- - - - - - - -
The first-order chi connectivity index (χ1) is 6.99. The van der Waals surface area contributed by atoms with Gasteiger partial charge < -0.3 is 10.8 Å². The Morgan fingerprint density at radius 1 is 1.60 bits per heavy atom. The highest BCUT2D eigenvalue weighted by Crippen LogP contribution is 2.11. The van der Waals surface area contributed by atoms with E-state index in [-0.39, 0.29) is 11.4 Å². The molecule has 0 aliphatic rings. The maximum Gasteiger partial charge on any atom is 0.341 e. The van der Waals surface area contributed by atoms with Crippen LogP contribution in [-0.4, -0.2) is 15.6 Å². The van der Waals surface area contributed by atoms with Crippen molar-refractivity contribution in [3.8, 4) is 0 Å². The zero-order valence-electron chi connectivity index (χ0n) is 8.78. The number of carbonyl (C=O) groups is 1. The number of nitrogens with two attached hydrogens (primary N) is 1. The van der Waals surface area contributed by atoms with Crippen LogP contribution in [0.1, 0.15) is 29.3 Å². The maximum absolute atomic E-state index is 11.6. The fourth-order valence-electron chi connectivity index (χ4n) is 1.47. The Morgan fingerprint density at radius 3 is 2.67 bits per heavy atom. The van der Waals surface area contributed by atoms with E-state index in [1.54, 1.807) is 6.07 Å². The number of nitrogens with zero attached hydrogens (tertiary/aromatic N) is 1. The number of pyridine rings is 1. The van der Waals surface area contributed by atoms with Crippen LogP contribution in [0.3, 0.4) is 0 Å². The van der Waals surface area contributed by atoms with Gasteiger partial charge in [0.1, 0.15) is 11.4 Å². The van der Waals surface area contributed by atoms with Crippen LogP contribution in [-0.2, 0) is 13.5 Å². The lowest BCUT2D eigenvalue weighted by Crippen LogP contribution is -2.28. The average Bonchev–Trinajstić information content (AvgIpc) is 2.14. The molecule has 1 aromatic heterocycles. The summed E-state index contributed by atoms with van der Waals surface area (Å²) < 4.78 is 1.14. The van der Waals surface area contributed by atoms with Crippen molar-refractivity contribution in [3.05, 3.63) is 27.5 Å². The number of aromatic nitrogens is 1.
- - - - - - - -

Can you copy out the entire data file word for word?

The first-order chi connectivity index (χ1) is 6.99. The van der Waals surface area contributed by atoms with Gasteiger partial charge < -0.3 is 10.8 Å². The Morgan fingerprint density at radius 1 is 1.60 bits per heavy atom. The highest BCUT2D eigenvalue weighted by Crippen LogP contribution is 2.11. The van der Waals surface area contributed by atoms with E-state index in [-0.39, 0.29) is 11.4 Å². The molecule has 0 aliphatic rings. The maximum Gasteiger partial charge on any atom is 0.341 e. The van der Waals surface area contributed by atoms with Crippen LogP contribution in [-0.4, -0.2) is 15.6 Å². The van der Waals surface area contributed by atoms with Crippen molar-refractivity contribution in [3.8, 4) is 0 Å². The zero-order valence-electron chi connectivity index (χ0n) is 8.78. The number of carbonyl (C=O) groups is 1. The number of nitrogens with two attached hydrogens (primary N) is 1. The van der Waals surface area contributed by atoms with Crippen LogP contribution in [0.1, 0.15) is 29.3 Å². The maximum absolute atomic E-state index is 11.6. The fourth-order valence-electron chi connectivity index (χ4n) is 1.47. The Morgan fingerprint density at radius 3 is 2.67 bits per heavy atom. The van der Waals surface area contributed by atoms with E-state index in [1.54, 1.807) is 6.07 Å². The number of nitrogens with zero attached hydrogens (tertiary/aromatic N) is 1. The number of pyridine rings is 1. The van der Waals surface area contributed by atoms with Crippen LogP contribution in [0.3, 0.4) is 0 Å². The van der Waals surface area contributed by atoms with Gasteiger partial charge in [0.1, 0.15) is 11.4 Å². The van der Waals surface area contributed by atoms with Crippen LogP contribution in [-0.2, 0) is 13.5 Å². The lowest BCUT2D eigenvalue weighted by Crippen LogP contribution is -2.28. The average Bonchev–Trinajstić information content (AvgIpc) is 2.14. The molecule has 1 aromatic heterocycles. The summed E-state index contributed by atoms with van der Waals surface area (Å²) < 4.78 is 1.14. The van der Waals surface area contributed by atoms with Crippen molar-refractivity contribution in [3.05, 3.63) is 27.5 Å². The number of aromatic nitrogens is 1.